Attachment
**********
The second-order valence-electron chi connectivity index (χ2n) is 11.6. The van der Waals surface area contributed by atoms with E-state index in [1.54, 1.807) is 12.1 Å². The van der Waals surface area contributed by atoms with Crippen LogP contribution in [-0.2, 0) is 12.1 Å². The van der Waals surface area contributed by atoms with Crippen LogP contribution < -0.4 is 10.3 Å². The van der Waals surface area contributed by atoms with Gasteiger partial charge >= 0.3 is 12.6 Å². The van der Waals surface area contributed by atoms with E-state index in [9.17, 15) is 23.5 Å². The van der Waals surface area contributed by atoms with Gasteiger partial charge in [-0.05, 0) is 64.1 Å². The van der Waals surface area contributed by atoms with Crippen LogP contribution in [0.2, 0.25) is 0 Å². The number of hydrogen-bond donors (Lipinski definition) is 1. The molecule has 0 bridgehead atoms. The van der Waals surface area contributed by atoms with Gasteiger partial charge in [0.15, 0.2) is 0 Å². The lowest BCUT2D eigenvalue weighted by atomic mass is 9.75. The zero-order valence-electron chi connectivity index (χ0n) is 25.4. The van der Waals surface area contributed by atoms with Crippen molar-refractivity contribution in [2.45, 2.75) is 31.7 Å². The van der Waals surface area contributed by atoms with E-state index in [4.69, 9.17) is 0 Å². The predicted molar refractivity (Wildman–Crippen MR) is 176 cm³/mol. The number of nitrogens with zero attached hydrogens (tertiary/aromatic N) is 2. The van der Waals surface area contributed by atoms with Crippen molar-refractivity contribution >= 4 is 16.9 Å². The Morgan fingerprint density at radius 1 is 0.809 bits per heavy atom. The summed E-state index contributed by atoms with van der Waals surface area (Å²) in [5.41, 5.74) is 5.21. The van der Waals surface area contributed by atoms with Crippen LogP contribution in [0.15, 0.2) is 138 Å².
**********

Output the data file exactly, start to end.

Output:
The second-order valence-electron chi connectivity index (χ2n) is 11.6. The van der Waals surface area contributed by atoms with E-state index in [1.54, 1.807) is 12.1 Å². The van der Waals surface area contributed by atoms with Crippen LogP contribution in [-0.2, 0) is 12.1 Å². The van der Waals surface area contributed by atoms with Crippen LogP contribution < -0.4 is 10.3 Å². The van der Waals surface area contributed by atoms with Gasteiger partial charge >= 0.3 is 12.6 Å². The van der Waals surface area contributed by atoms with E-state index in [9.17, 15) is 23.5 Å². The van der Waals surface area contributed by atoms with Gasteiger partial charge in [-0.05, 0) is 64.1 Å². The van der Waals surface area contributed by atoms with Crippen LogP contribution in [0.2, 0.25) is 0 Å². The number of hydrogen-bond donors (Lipinski definition) is 1. The molecule has 0 bridgehead atoms. The van der Waals surface area contributed by atoms with Gasteiger partial charge in [0.15, 0.2) is 0 Å². The lowest BCUT2D eigenvalue weighted by atomic mass is 9.75. The zero-order valence-electron chi connectivity index (χ0n) is 25.4. The van der Waals surface area contributed by atoms with Crippen molar-refractivity contribution in [2.45, 2.75) is 31.7 Å². The van der Waals surface area contributed by atoms with E-state index in [4.69, 9.17) is 0 Å². The predicted molar refractivity (Wildman–Crippen MR) is 176 cm³/mol. The number of nitrogens with zero attached hydrogens (tertiary/aromatic N) is 2. The van der Waals surface area contributed by atoms with Crippen molar-refractivity contribution >= 4 is 16.9 Å². The Morgan fingerprint density at radius 1 is 0.809 bits per heavy atom. The summed E-state index contributed by atoms with van der Waals surface area (Å²) in [5.41, 5.74) is 5.21. The van der Waals surface area contributed by atoms with Crippen LogP contribution in [0.15, 0.2) is 138 Å².